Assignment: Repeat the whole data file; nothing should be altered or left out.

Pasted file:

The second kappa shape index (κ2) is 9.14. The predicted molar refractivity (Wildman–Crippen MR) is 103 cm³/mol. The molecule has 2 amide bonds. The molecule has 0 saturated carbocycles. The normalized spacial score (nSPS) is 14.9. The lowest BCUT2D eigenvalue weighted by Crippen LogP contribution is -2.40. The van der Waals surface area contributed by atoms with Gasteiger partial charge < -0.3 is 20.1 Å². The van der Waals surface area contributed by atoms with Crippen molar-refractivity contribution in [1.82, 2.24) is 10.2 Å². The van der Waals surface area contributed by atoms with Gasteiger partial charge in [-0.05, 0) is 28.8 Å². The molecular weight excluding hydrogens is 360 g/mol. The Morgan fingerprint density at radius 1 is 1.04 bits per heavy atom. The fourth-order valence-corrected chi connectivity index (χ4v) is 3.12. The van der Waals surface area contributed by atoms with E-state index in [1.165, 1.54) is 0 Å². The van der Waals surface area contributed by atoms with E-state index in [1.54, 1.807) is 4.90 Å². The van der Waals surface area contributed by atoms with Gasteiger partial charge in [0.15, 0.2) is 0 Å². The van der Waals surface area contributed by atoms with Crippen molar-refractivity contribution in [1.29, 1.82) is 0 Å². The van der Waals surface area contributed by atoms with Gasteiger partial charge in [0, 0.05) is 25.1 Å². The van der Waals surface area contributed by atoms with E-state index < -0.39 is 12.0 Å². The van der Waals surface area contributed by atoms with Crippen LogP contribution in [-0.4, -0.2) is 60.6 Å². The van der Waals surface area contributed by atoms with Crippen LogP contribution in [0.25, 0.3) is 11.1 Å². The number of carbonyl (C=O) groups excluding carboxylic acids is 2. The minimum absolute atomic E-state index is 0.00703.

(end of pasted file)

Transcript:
The second kappa shape index (κ2) is 9.14. The predicted molar refractivity (Wildman–Crippen MR) is 103 cm³/mol. The molecule has 2 amide bonds. The molecule has 0 saturated carbocycles. The normalized spacial score (nSPS) is 14.9. The lowest BCUT2D eigenvalue weighted by Crippen LogP contribution is -2.40. The van der Waals surface area contributed by atoms with Gasteiger partial charge < -0.3 is 20.1 Å². The van der Waals surface area contributed by atoms with Crippen molar-refractivity contribution in [1.82, 2.24) is 10.2 Å². The van der Waals surface area contributed by atoms with Gasteiger partial charge in [-0.05, 0) is 28.8 Å². The molecular weight excluding hydrogens is 360 g/mol. The Morgan fingerprint density at radius 1 is 1.04 bits per heavy atom. The fourth-order valence-corrected chi connectivity index (χ4v) is 3.12. The van der Waals surface area contributed by atoms with E-state index in [1.165, 1.54) is 0 Å². The van der Waals surface area contributed by atoms with E-state index in [1.54, 1.807) is 4.90 Å². The van der Waals surface area contributed by atoms with Gasteiger partial charge in [0.15, 0.2) is 0 Å². The van der Waals surface area contributed by atoms with Crippen molar-refractivity contribution in [1.29, 1.82) is 0 Å². The van der Waals surface area contributed by atoms with Gasteiger partial charge in [0, 0.05) is 25.1 Å². The van der Waals surface area contributed by atoms with E-state index < -0.39 is 12.0 Å². The van der Waals surface area contributed by atoms with Crippen LogP contribution in [-0.4, -0.2) is 60.6 Å². The van der Waals surface area contributed by atoms with Crippen LogP contribution in [0.25, 0.3) is 11.1 Å². The number of carbonyl (C=O) groups excluding carboxylic acids is 2. The minimum absolute atomic E-state index is 0.00703.